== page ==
Genetic, physiological, and psychological factors can affect food intake, but twin studies can distinguish inherited from environmental contributors. We examined the influence of attempted cognitive control of eating (“restrained eating”) on levels of appetite-regulating hormones. Sixteen female, monozygotic twin pairs, discordant for Restraint Scale score (i.e., one twin a restrained eater with score>15 whereas the co-twin was unrestrained), were selected from the University of Washington Twin Registry. Serial plasma ghrelin concentrations were monitored during meals and a preload study paradigm involving intake of a milkshake followed by an ad libitum ice cream “taste test.” Body weight, body mass index, resting energy expenditure, and fasting leptin levels were very similar between restrained and unrestrained twins. In a preload study, twins ate similar amounts of ice cream shortly after drinking identical milkshakes (mean±SD; restrained 239±158 vs. unrestrained 228±132kcal; P=0.83). However, ghrelin concentrations during the preload study were significantly higher (P=0.03) in restrained twins than in their unrestrained co-twins. Regardless of restraint status, ghrelin levels prior to the preload study were prospectively and positively associated with ice cream intake (P=0.001). Compared to their unrestrained co-twins, restrained twins had higher endogenous ghrelin levels during a preload study, but ate similar amounts. This finding is consistent with exertion of cognitive control relative to the state of physiologic appetite stimulation. Moreover, these findings in twins suggest that higher ghrelin levels result from restrained eating behavior and not from genetic predisposition.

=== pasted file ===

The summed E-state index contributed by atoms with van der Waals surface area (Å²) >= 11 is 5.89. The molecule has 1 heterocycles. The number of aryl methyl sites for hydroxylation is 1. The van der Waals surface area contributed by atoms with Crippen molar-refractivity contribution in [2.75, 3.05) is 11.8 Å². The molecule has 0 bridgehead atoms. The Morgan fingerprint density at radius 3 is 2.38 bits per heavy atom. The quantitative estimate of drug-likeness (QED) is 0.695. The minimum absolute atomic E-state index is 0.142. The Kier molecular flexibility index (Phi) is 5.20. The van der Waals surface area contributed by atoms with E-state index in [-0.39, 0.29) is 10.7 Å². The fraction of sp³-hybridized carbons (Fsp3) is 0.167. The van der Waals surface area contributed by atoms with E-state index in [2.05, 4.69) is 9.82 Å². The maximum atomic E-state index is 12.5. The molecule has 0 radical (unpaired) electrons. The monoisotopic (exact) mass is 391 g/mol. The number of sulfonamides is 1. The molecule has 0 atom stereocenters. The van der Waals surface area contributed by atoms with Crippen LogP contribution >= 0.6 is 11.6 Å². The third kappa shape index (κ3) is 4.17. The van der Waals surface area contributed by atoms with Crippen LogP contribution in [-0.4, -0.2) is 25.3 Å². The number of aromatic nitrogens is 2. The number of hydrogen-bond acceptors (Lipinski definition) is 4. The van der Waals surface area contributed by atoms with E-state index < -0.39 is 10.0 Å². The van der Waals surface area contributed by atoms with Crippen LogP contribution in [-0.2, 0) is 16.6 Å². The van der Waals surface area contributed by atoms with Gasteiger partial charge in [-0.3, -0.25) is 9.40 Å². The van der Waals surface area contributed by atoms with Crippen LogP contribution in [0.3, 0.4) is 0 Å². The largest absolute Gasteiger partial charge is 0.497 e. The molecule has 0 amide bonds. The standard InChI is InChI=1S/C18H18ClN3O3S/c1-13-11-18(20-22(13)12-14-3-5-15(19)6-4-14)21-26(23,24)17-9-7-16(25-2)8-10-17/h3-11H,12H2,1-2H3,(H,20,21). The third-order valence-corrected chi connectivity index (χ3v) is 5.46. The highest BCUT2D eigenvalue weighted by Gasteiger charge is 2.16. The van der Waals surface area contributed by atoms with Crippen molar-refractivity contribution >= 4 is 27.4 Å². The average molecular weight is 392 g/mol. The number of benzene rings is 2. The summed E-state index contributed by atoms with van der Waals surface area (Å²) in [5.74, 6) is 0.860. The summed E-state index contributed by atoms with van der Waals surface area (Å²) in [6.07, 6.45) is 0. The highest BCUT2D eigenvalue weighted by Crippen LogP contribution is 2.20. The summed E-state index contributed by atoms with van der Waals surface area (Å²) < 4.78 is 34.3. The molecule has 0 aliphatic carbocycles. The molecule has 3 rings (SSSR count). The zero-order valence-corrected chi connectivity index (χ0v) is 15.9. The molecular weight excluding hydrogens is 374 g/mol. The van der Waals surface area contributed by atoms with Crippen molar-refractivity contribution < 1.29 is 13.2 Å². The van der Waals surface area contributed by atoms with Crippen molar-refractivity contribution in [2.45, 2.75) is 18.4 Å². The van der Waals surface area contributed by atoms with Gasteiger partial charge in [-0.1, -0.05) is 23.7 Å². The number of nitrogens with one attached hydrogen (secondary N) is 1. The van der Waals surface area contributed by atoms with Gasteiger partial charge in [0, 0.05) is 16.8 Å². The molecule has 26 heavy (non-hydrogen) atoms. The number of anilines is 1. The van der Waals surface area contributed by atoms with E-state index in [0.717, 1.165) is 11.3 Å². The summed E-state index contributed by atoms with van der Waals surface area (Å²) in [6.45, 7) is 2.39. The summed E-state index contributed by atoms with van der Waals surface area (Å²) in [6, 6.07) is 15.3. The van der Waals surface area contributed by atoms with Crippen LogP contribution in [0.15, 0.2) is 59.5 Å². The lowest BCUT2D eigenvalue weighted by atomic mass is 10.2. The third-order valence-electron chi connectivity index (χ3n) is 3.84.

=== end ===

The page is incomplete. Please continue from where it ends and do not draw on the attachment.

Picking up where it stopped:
A twin study of differences in the response of plasma ghrelin to a milkshake preload in restrained eaters. Physiol Behav. 2014; 129C:50-56.